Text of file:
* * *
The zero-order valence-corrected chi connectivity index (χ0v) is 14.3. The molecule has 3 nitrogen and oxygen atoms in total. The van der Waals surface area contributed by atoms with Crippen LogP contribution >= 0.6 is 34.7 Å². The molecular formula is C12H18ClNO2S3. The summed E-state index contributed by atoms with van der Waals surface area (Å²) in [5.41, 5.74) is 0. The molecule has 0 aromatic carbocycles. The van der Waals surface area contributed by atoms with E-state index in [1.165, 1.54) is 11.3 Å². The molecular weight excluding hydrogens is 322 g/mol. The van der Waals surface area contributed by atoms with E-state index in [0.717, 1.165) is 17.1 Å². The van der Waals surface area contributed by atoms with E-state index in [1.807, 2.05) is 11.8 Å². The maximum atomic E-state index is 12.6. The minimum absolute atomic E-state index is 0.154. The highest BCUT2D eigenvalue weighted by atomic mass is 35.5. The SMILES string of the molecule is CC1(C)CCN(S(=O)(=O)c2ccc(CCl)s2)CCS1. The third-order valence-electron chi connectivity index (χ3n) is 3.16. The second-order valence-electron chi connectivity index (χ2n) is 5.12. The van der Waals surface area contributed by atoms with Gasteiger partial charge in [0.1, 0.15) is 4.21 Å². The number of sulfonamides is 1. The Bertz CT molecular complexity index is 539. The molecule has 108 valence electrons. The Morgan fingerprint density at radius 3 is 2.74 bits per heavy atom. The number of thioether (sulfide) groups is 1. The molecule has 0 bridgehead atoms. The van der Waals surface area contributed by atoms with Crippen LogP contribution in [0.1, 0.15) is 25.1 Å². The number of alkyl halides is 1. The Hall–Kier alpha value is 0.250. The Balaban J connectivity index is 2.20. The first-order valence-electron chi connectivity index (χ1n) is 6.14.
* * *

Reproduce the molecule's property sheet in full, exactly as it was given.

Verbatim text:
The zero-order valence-corrected chi connectivity index (χ0v) is 14.3. The molecule has 3 nitrogen and oxygen atoms in total. The van der Waals surface area contributed by atoms with Crippen LogP contribution >= 0.6 is 34.7 Å². The molecular formula is C12H18ClNO2S3. The summed E-state index contributed by atoms with van der Waals surface area (Å²) in [5.41, 5.74) is 0. The molecule has 0 aromatic carbocycles. The van der Waals surface area contributed by atoms with E-state index in [1.165, 1.54) is 11.3 Å². The molecular weight excluding hydrogens is 322 g/mol. The van der Waals surface area contributed by atoms with E-state index in [0.717, 1.165) is 17.1 Å². The van der Waals surface area contributed by atoms with E-state index in [1.807, 2.05) is 11.8 Å². The maximum atomic E-state index is 12.6. The minimum absolute atomic E-state index is 0.154. The highest BCUT2D eigenvalue weighted by atomic mass is 35.5. The SMILES string of the molecule is CC1(C)CCN(S(=O)(=O)c2ccc(CCl)s2)CCS1. The third-order valence-electron chi connectivity index (χ3n) is 3.16. The second-order valence-electron chi connectivity index (χ2n) is 5.12. The van der Waals surface area contributed by atoms with Gasteiger partial charge in [0.1, 0.15) is 4.21 Å². The number of sulfonamides is 1. The Bertz CT molecular complexity index is 539. The molecule has 108 valence electrons. The Morgan fingerprint density at radius 3 is 2.74 bits per heavy atom. The number of thioether (sulfide) groups is 1. The molecule has 0 bridgehead atoms. The van der Waals surface area contributed by atoms with Crippen LogP contribution in [0.1, 0.15) is 25.1 Å². The number of alkyl halides is 1. The Hall–Kier alpha value is 0.250. The Balaban J connectivity index is 2.20. The first-order valence-electron chi connectivity index (χ1n) is 6.14.